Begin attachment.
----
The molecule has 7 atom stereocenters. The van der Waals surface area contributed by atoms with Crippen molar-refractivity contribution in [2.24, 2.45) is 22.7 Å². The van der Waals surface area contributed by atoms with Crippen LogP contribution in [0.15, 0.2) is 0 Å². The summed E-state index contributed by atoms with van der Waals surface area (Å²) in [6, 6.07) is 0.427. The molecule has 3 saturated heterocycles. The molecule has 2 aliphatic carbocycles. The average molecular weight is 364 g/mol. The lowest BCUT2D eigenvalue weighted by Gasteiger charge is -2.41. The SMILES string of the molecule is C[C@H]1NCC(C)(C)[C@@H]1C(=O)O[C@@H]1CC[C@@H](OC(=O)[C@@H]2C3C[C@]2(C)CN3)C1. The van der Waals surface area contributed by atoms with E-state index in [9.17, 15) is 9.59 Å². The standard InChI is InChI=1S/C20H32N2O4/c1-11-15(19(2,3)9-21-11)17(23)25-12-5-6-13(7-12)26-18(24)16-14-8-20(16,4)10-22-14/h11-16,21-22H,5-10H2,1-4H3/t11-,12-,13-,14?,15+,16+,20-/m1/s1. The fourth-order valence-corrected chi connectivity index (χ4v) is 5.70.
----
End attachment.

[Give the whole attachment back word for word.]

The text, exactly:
The molecule has 7 atom stereocenters. The van der Waals surface area contributed by atoms with Crippen molar-refractivity contribution in [2.24, 2.45) is 22.7 Å². The van der Waals surface area contributed by atoms with Crippen LogP contribution in [0.15, 0.2) is 0 Å². The summed E-state index contributed by atoms with van der Waals surface area (Å²) in [6, 6.07) is 0.427. The molecule has 3 saturated heterocycles. The molecule has 2 aliphatic carbocycles. The average molecular weight is 364 g/mol. The lowest BCUT2D eigenvalue weighted by Gasteiger charge is -2.41. The SMILES string of the molecule is C[C@H]1NCC(C)(C)[C@@H]1C(=O)O[C@@H]1CC[C@@H](OC(=O)[C@@H]2C3C[C@]2(C)CN3)C1. The van der Waals surface area contributed by atoms with E-state index in [9.17, 15) is 9.59 Å². The standard InChI is InChI=1S/C20H32N2O4/c1-11-15(19(2,3)9-21-11)17(23)25-12-5-6-13(7-12)26-18(24)16-14-8-20(16,4)10-22-14/h11-16,21-22H,5-10H2,1-4H3/t11-,12-,13-,14?,15+,16+,20-/m1/s1. The fourth-order valence-corrected chi connectivity index (χ4v) is 5.70.